Oneness Through Suffering

      It is something like that between the Lamb and the bride, and it is to be like that between the members of His Body. It will only be brought about by suffering. Therefore God allows companies to suffer. A church goes through trial together; it comes out with something of an inwrought oneness which represents something very much of God. You cannot explain this except from God's standpoint. It is something very precious to God. It is therefore significant that when this presentation of the Son of man in the midst of the golden candlesticks is given, the very first thing that is said about Him is that He is clothed with a garment down to the foot. Before you begin to touch on details, aspects, you get the whole - that seamless robe, that garment which envelopes all, that which brings every member into oneness, that which makes Him complete, one Person, the Son of man; one garment from head to foot. You see the point.

      He is coming to the churches, and the first church is Ephesus; and He will speak there about first love. Oh, the fires of Ephesus! What fires that church went through! Evidently, there was some very wonderful love wrought into that church. Now He, clothed in His all-embracing, all-encompassing robe, comes to Ephesus and says, 'Something has happened here, something has gone wrong, first love has been left'. Oneness has come out of His death, His Cross. In the power of His resurrection He has overcome all that is against oneness - all division, all schism; He has destroyed it in His death. He comes forth as the One in the encompassing of one robe from head to foot. Now He finds what is so contrary to the work of His Cross - division, loss of the first love. The thought is this - that we have to go into the Cross in this sense, that we have to know the suffering which gets rid of the self, which deals with all that divides, we have to come up out of a travail into a fire-produced oneness, and the Lord gets His satisfaction.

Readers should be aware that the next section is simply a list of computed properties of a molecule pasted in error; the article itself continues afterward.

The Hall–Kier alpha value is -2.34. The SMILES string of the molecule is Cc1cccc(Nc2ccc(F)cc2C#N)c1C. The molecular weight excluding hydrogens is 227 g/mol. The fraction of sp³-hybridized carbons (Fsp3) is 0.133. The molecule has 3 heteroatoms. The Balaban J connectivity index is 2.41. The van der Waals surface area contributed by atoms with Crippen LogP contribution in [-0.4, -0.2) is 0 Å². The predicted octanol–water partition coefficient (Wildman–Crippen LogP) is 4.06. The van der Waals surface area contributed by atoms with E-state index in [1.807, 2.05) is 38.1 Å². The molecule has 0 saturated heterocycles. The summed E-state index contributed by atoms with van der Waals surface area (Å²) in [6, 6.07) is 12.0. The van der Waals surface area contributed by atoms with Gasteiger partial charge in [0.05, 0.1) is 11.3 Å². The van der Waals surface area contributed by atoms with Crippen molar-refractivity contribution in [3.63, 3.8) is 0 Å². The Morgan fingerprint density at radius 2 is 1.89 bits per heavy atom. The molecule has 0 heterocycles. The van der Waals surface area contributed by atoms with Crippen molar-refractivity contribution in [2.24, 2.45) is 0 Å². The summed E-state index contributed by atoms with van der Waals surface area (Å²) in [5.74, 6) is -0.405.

This is not meant to be oppressive, but it is something we have to look at. We are concerned about effectiveness, what we have called impact, spiritual influence; not words, not teaching, not a framework of things, not a form, but the flame which is something so much more than words, the registration of that power of living light. That is what the Lord is after, and that is why He deals with us as He does. We have to commit ourselves to this. It will help us to understand the meaning of our sufferings. May the Lord give us grace to do the hardest thing for anyone to do naturally, that is, to give a new interpretation to suffering - that it is a deposit, a trust. It is something which has bound up with it the real thing that we are after. If I understand the Christian life and the ways of God at all, I have found it always to be like this, and I have seen it so often, that when people have asked the Lord for more power, more life, more blessing, more spiritual wealth, for some gain - when they have really meant it, it has not been long before they have gone into something exceedingly testing, and the Lord has answered their prayer in that way. They did not ask for that; probably they would not have asked for anything if they had known what would result; but that is how the Lord does it in the mystery of His ways. Let us see that it is real value He is after. He does not protect from adversity anything that is most precious to Him. It is that which is precious to Him which He seems to feel is most worthy of His refining fire.

In keeping with T. Austin-Sparks' wishes that what was freely received should be freely given, his writings are not copyrighted. Therefore, we ask if you choose to share them with others, please respect his wishes and offer them freely - free of changes, free of charge and free of copyright.

Back to T. Austin-Sparks index.

See Also:
   Chapter 1 - Its Function
   Chapter 2 - Its Character and Form
   Chapter 3 - Its Testimony
   Chapter 4 - The Church as the Vessel of the Testimony
   Chapter 5 - The Cross in Relation to the Testimony